Showcase #2: "Summertime Blues" by Phil Jones

Let me introduce you to Phil Jones. I wouldn't be so bold as to call him my friend – what I know of him makes me guess that he treasures friendship as much as I do and that the word “friend” still has a profound meaning that goes further than the one implied by Zuckerberg and Co. But let me call him a very friendly presence (which sounds way better than “a www-acquaintance”) in my writing life. I “met” him on the Literature Network Forums or LitNet, where we LitNetters (some would say “LitNutters”) know him better by his nick “hillwalker”. 

Only recently have I discovered that Phil has published a collection of short stories (for Kindle) on amazon: “Summertime Blues - TheCollection”. I immediately connected and purchased a copy. And didn't regret it for a moment.

The book:
It starts with the title story “Summertime Blues”, set in the sixties somewhere in the British countryside. It's summer, and 15-year-old Billy stays together with his younger sister at his granny's. One day, he stumbles upon Suzie, a glamorous, fickle young woman with a story, who seems to spend her days lounging in her front garden, drinking Vodka and mourning her wild past. As their friendship takes its course, Billy begins to fall in love with her. But every holiday has an end, and soon the boy has to leave. The next time he comes back to his granny's, he discovers things are not always what they seem… Let me tell you at once: I really enjoyed this story very much. There's a passage where Suzie and Billy get to “know” each other better (I won't give away more - you have to read it!) which is a pure gem, very intense and translating accurately how a teenage boy might got through such a scene. Of course, I didn't like the ending as often happens with good stories. Romantic me always hopes that everything'll turn out fine; even when reading Stefan Zweig's “Marie Antoinette” – and we all know how she ended up! –, I prayed the queen would survive. So I was gagging for Billy and Suzie to marry and be happy ever after, yet they… but hush! I wouldn't want to spoil the surprise!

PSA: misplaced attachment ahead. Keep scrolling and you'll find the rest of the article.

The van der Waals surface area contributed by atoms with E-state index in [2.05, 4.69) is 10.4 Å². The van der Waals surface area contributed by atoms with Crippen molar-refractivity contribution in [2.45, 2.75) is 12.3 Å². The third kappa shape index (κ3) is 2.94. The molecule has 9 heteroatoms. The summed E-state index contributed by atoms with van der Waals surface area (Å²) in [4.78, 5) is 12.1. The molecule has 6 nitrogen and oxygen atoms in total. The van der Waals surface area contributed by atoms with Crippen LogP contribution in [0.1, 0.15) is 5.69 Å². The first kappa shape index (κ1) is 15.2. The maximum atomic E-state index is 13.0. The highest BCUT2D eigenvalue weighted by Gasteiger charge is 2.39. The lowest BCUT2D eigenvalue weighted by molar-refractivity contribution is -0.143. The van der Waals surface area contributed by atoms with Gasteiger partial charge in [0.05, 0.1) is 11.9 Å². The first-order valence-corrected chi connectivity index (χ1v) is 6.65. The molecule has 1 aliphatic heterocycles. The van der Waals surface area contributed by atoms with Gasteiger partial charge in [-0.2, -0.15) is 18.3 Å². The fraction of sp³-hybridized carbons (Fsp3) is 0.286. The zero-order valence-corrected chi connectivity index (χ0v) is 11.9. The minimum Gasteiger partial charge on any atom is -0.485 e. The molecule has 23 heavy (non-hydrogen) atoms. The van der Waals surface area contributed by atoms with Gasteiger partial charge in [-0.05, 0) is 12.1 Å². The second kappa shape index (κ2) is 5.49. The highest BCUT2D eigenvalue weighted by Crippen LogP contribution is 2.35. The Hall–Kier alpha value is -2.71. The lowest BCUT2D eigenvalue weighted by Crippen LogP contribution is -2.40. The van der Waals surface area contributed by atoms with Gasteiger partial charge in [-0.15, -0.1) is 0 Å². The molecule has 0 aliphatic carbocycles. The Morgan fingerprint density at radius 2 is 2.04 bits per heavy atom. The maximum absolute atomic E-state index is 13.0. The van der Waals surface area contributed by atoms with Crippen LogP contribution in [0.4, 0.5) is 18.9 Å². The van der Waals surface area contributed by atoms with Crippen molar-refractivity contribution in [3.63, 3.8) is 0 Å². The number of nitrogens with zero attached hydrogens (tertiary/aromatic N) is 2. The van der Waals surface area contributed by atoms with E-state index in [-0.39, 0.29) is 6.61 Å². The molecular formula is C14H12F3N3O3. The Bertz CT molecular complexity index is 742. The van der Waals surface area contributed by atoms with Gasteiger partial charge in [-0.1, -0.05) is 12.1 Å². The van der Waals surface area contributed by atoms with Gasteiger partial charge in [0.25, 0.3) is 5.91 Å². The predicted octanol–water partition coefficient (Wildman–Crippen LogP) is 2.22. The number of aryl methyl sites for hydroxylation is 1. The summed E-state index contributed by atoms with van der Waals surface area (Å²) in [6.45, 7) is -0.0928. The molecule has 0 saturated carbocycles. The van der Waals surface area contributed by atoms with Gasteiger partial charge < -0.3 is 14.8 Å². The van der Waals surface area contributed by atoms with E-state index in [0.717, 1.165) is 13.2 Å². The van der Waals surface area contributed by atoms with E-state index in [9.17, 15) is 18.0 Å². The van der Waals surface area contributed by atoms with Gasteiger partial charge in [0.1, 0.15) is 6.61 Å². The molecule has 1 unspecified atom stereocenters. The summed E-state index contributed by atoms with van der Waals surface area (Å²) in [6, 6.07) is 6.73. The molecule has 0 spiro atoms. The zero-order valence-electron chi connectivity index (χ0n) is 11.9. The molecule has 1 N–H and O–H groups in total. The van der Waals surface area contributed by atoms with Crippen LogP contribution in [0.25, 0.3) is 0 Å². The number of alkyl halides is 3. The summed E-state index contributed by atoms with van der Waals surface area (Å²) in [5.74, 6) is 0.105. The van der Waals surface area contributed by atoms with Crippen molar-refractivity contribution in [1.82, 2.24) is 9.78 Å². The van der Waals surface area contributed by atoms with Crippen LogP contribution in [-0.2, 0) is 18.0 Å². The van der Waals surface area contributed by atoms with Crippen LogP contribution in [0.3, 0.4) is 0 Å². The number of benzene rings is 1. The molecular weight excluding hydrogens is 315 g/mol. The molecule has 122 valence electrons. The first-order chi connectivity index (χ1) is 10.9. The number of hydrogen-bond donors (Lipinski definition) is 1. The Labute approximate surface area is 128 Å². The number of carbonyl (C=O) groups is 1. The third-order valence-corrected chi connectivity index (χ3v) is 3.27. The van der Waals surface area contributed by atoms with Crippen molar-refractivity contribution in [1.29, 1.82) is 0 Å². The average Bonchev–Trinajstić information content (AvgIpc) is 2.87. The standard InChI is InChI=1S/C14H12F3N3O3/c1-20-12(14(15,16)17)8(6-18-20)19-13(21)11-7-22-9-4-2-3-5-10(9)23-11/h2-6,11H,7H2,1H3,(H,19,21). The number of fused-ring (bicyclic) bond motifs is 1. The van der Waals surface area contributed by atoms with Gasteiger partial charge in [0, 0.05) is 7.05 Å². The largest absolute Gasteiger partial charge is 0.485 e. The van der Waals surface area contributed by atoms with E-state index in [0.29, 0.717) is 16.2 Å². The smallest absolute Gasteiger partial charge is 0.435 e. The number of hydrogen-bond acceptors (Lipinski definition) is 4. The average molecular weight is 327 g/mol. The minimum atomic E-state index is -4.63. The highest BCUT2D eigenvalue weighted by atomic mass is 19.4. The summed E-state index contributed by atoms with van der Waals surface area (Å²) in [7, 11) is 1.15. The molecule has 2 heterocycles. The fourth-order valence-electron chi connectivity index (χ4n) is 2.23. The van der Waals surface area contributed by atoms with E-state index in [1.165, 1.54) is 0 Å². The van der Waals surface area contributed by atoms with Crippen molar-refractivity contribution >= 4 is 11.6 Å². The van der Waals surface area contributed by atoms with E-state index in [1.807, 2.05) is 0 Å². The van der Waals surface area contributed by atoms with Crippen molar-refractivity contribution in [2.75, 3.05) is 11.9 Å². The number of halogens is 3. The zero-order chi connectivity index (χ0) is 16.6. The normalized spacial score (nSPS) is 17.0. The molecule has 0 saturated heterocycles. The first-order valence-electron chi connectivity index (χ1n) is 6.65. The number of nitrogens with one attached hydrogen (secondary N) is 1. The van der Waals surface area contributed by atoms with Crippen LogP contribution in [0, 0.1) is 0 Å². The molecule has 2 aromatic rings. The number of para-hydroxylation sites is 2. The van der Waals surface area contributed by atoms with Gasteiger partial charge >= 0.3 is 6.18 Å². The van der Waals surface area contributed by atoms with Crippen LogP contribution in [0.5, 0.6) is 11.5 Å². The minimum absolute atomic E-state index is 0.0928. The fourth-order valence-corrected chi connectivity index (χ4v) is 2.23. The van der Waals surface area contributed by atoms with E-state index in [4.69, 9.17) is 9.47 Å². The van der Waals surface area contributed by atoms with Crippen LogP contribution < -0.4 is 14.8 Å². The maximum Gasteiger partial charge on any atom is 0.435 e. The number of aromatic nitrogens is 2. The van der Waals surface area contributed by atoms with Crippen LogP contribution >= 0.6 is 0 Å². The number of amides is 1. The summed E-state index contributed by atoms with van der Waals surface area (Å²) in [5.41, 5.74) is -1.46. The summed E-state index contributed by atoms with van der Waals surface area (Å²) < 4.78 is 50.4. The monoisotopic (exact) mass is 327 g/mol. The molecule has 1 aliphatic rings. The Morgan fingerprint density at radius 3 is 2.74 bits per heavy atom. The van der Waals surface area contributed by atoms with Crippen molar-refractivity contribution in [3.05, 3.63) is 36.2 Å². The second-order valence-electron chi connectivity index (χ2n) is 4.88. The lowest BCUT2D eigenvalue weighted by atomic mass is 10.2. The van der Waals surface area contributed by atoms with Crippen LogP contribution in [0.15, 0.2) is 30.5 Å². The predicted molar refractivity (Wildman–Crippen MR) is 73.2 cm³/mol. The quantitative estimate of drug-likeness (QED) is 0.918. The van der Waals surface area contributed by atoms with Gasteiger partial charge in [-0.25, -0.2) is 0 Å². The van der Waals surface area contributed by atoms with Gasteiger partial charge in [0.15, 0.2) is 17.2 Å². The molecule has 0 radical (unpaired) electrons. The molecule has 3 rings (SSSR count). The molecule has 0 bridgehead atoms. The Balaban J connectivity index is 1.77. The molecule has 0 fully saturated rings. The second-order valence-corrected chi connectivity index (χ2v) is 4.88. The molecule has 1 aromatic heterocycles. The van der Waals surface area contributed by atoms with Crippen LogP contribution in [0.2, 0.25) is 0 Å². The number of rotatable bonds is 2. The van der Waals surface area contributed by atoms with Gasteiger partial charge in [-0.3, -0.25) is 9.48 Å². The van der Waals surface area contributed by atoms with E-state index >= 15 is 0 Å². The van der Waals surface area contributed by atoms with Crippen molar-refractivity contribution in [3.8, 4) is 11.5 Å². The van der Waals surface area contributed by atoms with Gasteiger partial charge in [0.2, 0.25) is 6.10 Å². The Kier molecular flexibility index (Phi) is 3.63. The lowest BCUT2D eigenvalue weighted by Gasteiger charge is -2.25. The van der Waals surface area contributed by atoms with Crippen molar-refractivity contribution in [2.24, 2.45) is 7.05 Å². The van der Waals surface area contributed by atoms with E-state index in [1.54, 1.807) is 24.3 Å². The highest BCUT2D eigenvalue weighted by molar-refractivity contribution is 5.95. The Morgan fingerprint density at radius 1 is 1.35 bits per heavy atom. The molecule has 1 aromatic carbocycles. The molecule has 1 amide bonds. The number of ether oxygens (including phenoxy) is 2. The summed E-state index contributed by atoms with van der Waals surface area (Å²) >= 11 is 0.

The second story, “The Brocken Spectre”, relating Great War veteran Edwin's hiking accident in the Highlands, is somewhat more foreseeable as to how it'll end yet not an ounce less enjoyable. Great descriptions and dialogues make for a very good story. Phil knows how to apply "show not tell".

Now, the third story “Harry's Last Case” is my second-favourite after the title story. It made me giggle a lot. The tale of Private Investigator Harry Carson's improbable case entrusted by the randy widow Dolores Boyd (my, is she a character!) turns out a perfect example of Phil's wry humour and of his skills when it comes to writing funny dialogue. 

There are ten other stories to discover plus four pieces of flash fiction. Not only is this a wonderful read for your own Christmas holidays but a wonderful gift for your friends, too. Available on amazon.com (and all the other amazon outlets of course) for only $3.48 (including VAT).

About the author:
Ex-teacher and contracts manager, Phil Jones, was brought up in a tiny Welsh-speaking community. His guidebook to Snowdonia '80 Hills' was published in 2010. Since then he escaped to the North Western corner of Scotland where he divides his time between writing and wandering the hills. His novel 'DreamGirl' recently won the Red Telephone Young Adult novel of 2011 and is due for publication summer 2013.